Factors Associated With Contraceptive Method Choice Among HIV+ Women: A Cross Sectional Study [38P]

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Effective contraceptive use is crucial for HIV-positive women to prevent unintended pregnancy. We aim to explore the factors influencing contraceptive method choice among HIV-positive women in the US.


HIV-positive women age 18-45 completed a cross-sectional survey and were eligible if they reported recent sexual activity and had not been sterilized. Chi-square tests and multivariable logistic regression were used to assess factors associated with Tier 1/2 efficacy methods (IUDs, implant, ring, pill, and Depo) within the past month compared to Tier 3 (condom, withdrawal) or no method use.


Of 105 eligible participants, 31(26%) reported usage of efficacy Tier 1/2 methods. Significant factors associated with higher efficacy method use were younger age (unadjusted prevalence odds ratio per year, cPOR .86 95% CI .80-.91), age over 19 at time of HIV diagnosis (cPOR .28 95% CI .08-.57), higher recent CD4 count (>200 cells/µL, cPOR 2.5, 95% CI 1.1-6.0), HIV+ status during prior pregnancy (cPOR 6.3 95% CI 1.4-29.4), and belief that ‘it’s okay to take birth control that stops your period from coming’ (cPOR 2.8 95% CI 1.1-7.1). While knowledge did not differ significantly across efficacy tiers, the study population revealed a general lack of knowledge regarding contraceptive methods and a notable lack of self-efficacy regarding these choices.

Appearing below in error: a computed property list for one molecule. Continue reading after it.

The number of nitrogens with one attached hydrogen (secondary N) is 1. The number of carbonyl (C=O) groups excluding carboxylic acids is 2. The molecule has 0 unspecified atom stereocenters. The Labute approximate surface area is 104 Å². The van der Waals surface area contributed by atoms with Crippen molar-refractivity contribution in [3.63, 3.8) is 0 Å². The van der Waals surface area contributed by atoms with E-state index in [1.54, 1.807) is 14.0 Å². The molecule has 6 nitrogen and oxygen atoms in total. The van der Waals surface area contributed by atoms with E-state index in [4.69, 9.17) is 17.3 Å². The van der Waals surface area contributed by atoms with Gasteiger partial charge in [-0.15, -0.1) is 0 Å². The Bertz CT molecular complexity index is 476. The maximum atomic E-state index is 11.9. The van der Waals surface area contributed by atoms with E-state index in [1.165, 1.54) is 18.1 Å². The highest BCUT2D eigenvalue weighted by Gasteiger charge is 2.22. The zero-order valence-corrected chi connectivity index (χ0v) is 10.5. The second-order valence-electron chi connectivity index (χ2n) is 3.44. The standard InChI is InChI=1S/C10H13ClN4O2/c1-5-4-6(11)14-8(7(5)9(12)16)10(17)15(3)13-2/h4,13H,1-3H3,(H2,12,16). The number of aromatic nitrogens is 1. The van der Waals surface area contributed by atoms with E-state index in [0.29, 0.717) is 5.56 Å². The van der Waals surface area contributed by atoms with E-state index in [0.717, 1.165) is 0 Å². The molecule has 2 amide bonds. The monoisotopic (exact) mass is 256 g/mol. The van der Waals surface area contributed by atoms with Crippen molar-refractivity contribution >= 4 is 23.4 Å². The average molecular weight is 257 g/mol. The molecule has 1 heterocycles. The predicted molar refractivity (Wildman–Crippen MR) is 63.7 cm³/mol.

The women in this study who chose higher efficacy methods were clinically healthier. This may reflect more attention to care, patient compliance, or more time during HIV visits to address contraception. Improved knowledge about contraceptive methods is needed among HIV+ women.

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